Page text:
Feltman, the highest-ranking American at the United Nations, was in Pyongyang from December 5-8. His visit was the first in-depth political exchange of views between U.N. and North Korean officials to take place in North Korea in almost eight years.
He met with Foreign Minister Ri Yong Ho and Vice Minister for Foreign Affairs Pak Myong Guk. Feltman said he did not request a meeting with Supreme Leader Kim Jong Un.
"The North Korean interlocutors agreed it was important to prevent war," Feltman said. "How we do that, was the topic of 15-plus hours of discussions."
He said he urged them to signal Pyongyang's readiness to consider the possibility of talks, but he received no commitments.
"I think we have left the door ajar," Feltman said. "I fervently hope that the door to a negotiated solution will now be opened wide."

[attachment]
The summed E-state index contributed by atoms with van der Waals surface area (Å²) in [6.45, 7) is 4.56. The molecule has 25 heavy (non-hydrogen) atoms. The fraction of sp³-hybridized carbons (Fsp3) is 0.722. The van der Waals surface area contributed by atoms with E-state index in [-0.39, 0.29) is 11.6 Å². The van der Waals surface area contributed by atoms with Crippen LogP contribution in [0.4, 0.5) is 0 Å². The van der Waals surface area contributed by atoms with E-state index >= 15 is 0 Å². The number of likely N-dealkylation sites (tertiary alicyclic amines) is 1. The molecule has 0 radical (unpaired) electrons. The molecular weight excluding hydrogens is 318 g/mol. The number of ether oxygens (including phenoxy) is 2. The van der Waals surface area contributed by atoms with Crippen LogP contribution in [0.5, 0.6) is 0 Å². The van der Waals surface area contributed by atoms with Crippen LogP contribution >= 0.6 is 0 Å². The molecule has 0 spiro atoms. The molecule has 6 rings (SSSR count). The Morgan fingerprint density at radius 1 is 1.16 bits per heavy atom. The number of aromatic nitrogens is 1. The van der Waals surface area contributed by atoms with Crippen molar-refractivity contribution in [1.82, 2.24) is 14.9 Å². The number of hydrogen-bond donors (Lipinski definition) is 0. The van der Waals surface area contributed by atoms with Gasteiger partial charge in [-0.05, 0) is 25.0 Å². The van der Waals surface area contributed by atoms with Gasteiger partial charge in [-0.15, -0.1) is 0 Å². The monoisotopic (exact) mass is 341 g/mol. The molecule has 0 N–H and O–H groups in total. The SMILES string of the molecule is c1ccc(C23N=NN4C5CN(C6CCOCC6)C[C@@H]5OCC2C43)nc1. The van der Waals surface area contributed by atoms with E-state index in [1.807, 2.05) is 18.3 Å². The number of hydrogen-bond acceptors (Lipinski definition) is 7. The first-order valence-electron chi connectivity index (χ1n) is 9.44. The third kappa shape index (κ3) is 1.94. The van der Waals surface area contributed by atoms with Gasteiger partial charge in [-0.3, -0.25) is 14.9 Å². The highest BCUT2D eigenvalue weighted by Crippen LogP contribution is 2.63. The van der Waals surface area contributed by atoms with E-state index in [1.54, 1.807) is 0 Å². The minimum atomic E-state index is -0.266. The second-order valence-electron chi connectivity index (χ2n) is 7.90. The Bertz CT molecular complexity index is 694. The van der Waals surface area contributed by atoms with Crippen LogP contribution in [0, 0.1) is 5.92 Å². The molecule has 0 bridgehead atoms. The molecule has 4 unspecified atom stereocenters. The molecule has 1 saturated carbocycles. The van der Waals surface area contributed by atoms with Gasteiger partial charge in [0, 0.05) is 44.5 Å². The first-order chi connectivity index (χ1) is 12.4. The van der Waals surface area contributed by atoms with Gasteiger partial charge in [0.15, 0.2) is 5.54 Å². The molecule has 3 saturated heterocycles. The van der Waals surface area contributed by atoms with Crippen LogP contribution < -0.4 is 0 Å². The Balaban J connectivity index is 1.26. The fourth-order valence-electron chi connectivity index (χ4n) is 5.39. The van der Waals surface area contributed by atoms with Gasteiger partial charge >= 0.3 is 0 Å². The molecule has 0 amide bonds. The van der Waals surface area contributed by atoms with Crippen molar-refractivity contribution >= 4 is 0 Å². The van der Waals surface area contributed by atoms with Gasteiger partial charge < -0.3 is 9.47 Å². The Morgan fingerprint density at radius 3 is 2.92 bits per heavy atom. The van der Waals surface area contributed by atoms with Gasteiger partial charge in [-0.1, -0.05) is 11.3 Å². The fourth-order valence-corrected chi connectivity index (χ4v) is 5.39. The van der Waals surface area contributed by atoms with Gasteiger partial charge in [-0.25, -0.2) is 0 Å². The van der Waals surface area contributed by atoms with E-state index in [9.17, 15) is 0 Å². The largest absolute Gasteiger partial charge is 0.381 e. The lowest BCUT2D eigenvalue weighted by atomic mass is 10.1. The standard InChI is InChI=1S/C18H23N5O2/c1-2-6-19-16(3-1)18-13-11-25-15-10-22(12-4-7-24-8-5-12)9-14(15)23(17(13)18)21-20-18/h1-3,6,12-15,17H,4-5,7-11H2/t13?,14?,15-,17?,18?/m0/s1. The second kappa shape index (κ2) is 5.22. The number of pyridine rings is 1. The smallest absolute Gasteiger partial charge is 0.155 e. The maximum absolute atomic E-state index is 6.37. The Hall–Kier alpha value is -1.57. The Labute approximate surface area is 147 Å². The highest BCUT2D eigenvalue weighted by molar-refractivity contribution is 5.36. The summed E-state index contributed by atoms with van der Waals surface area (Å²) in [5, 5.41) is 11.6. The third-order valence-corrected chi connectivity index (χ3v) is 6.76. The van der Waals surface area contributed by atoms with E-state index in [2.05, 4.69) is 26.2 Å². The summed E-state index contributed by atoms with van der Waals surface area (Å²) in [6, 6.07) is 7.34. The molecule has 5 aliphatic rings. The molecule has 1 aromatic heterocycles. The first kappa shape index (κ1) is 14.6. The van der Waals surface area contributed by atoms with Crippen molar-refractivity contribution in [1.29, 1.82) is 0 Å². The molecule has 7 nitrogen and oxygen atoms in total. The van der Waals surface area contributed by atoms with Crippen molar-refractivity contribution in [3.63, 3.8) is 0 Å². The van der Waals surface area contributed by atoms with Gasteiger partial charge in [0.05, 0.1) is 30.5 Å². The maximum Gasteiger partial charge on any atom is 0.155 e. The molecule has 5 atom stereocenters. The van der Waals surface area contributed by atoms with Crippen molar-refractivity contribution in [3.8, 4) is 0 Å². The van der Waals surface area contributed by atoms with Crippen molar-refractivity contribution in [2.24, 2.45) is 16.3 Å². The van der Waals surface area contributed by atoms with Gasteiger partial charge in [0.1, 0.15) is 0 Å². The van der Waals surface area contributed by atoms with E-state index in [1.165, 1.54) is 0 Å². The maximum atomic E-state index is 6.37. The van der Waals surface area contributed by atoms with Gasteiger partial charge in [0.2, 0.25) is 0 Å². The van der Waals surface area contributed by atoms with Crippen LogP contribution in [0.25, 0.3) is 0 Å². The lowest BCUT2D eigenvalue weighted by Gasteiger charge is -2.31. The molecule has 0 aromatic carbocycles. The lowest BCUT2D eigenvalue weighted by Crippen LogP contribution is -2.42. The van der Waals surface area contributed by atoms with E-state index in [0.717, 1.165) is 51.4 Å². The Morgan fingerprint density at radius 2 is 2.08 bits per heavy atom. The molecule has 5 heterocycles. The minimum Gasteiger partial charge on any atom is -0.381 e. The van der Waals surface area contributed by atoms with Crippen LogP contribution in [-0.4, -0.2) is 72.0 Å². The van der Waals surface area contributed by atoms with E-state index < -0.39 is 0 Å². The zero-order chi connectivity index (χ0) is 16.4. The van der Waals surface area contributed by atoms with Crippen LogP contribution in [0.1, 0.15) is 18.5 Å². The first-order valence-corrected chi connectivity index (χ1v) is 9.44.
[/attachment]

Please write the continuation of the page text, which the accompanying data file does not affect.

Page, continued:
Meanwhile, China is taking steps to prepare for the possibility of a mass inflow of North Korean refugees, according to the top U.S. diplomat, amid reports that China is constructing refugee camps along its northeastern border with North Korea.
For years, one of China's goals of its North Korea policy has been centered on maintaining the stability of Pyongyang's regime. Beijing fears the collapse of the North Korean government would result in an influx of North Korean refugees.
But media reports said China's Changbai County government is constructing refugee camps intended to accommodate North Korean migrants escaping a possible crisis on the Korean peninsula, citing a leaked internal document.
"China is taking steps for such an eventuality, I think it is something that they can manage," said Tillerson, days after Chinese vice foreign minister Zheng Zeguang met with U.S. officials at the State Department.
A State Department official told VOA Zheng discussed issues of shared interests, including the need to denuclearize the Korean Peninsula, in his meeting with Deputy Secretary of State John Sullivan last Thursday.
Foreign policy experts said China seems to be preparing for all contingencies.